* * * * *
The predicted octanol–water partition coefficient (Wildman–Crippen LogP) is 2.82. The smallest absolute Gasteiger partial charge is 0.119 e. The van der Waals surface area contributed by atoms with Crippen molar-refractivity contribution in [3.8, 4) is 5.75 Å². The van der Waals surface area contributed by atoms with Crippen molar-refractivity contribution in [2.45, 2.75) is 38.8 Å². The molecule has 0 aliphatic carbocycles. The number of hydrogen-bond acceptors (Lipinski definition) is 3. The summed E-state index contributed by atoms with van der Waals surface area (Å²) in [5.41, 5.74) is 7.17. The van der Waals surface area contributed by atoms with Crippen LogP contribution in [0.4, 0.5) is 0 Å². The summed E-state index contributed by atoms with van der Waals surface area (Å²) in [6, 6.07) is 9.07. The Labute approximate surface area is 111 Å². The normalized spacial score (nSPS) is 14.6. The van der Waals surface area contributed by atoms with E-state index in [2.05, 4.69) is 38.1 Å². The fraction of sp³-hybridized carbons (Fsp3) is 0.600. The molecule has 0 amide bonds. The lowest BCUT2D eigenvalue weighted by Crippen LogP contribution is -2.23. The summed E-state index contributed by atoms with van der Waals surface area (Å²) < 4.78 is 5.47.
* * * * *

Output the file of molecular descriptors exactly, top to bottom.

The predicted octanol–water partition coefficient (Wildman–Crippen LogP) is 2.82. The smallest absolute Gasteiger partial charge is 0.119 e. The van der Waals surface area contributed by atoms with Crippen molar-refractivity contribution in [3.8, 4) is 5.75 Å². The van der Waals surface area contributed by atoms with Crippen molar-refractivity contribution in [2.45, 2.75) is 38.8 Å². The molecule has 0 aliphatic carbocycles. The number of hydrogen-bond acceptors (Lipinski definition) is 3. The summed E-state index contributed by atoms with van der Waals surface area (Å²) in [5.41, 5.74) is 7.17. The van der Waals surface area contributed by atoms with Crippen LogP contribution in [0.4, 0.5) is 0 Å². The summed E-state index contributed by atoms with van der Waals surface area (Å²) in [6, 6.07) is 9.07. The Labute approximate surface area is 111 Å². The normalized spacial score (nSPS) is 14.6. The van der Waals surface area contributed by atoms with E-state index in [2.05, 4.69) is 38.1 Å². The fraction of sp³-hybridized carbons (Fsp3) is 0.600. The molecule has 0 amide bonds. The lowest BCUT2D eigenvalue weighted by Crippen LogP contribution is -2.23. The summed E-state index contributed by atoms with van der Waals surface area (Å²) < 4.78 is 5.47.